Spent fuel transfer diary – Week 2

Day 9 – Six spent fuel bundles were removed from their unit #4 pool and loaded into the transfer cask without incident. These were the first irradiated bundles to be handled. http://www.tepco.co.jp/en/press/corp-com/release/2013/1232452_5130.html The news media says the spent fuel is more difficult to handle than the initial 22 moved last week because they are radioactive and hotter due to decay heat. http://mainichi.jp/english/english/newsselect/news/20131126p2g00m0dm070000c.html (comment – However, the radiation and low level of decay heat at this point do not make the process any more difficult. The Press seems to be influenced by worst-case scenarios contrived by antinuclear sources.)

Day 10 – All 22 spent fuel bundles were moved into the transfer cask at F. Daiichi. Tepco says no problems were encountered. The Press continued to report that the movement of spent fuel is more difficult than movement of unused fuel. The transfer of the 22 irradiated bundles took the same amount of time as the non-irradiated ones moved a week ago.  http://www3.nhk.or.jp/nhkworld/english/news/nuclear.html

Day 11 – There have been no reports out of Japan relative to this day’s events with the fuel transfer, as of this posting.

Here’s some other Fukushima updates –

  • Tokyo is in the process of creating a National Security Agency in the mold of the United States. The Agency is expected to be started next week. The lower house vote was 213 for, 18 against. Paranoiac Fukushima Prefecture residents charge that Tokyo’s proposed secrecy bill was ram-rodded through the House and will allow nuke accident information to be concealed. One Fukushima resident said, “How far are they going to go in fooling us?” Saki Okawara, a 61-year-old resident of Miharu, said, “The public hearing was something like a sneak attack..” Professor Yumiko Nihei felt that she was compelled share her position on the matter because of the nuke accident. She said, “Information about the plant hasn’t been properly provided after the disaster.” Tamotsu Baba, mayor of the town of Namie, said, “I’m opposed to a bill that denies people’s access to information. If information concerning the nuclear plant was categorized as special secrets against terrorism, the government could hide it under the bill. Fukushima residents’ voices didn’t seem to reach the committee members.”  http://mainichi.jp/english/english/newsselect/news/20131126p2a00m0na014000c.html — http://the-japan-news.0000829514 — com/news/article/ — http://mainichi.jp/english/english/newsselect/news/20131127p2a00m0na013000c.html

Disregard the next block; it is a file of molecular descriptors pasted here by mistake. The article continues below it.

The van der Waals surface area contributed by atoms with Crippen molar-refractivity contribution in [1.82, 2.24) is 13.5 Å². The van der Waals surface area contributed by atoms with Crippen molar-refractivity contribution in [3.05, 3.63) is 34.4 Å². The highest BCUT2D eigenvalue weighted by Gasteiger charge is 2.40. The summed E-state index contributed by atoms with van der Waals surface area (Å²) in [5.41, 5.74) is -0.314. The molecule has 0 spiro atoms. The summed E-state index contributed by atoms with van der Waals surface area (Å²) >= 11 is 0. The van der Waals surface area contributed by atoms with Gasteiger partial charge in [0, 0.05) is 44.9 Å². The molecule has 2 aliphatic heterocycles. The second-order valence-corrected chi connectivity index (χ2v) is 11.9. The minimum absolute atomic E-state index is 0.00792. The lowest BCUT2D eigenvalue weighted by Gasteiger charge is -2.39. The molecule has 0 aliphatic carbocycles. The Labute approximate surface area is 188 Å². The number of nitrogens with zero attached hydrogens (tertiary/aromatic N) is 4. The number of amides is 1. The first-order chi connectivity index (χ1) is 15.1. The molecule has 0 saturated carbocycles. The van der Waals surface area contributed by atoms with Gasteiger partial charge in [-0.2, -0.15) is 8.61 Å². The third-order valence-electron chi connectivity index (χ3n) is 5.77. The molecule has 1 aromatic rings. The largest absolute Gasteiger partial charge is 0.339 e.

• Tepco will limit its repayment of loans for evacuee compensation to $500 million per year. The company had previously calculated a $1 billion per year ceiling for repayment, but recent creditor concerns forced them to lower their estimate. The government’s Nuclear Damage Liability Facilitation Fund office concurred with Tepco. The new figure will also allow the company to have more money to deal with the current contaminated water issues at F. Daiichi.  http://www.japantimes.co.jp/news/2013/11/27/national/tepco-to-limit-annual-repayment-to-government-to-%c2%a550-billion/
  • More than 1,900 kilograms of Fukushima rice was delivered to Emperor Akihito. The rice is from Hirono, 20 kilometers south of F. Daiichi, and was harvested in late October. Deputy Mayor Koki Kuroda said, “It is a sheer pleasure for the town as well as the producers.” The shipment was sent to the Imperial household at the request of the Emperor after 120 kg was delivered to the Imperial Agency on November 20. Akihito said, “Because the rice must have been made with struggles [of farmers], we’d like to have some as well.” The rice will be used by the Imperial Household and staff cafeterias of government offices at the palace. http://mainichi.jp/english/english/newsselect/news/20131128p2g00m0dm032000c.html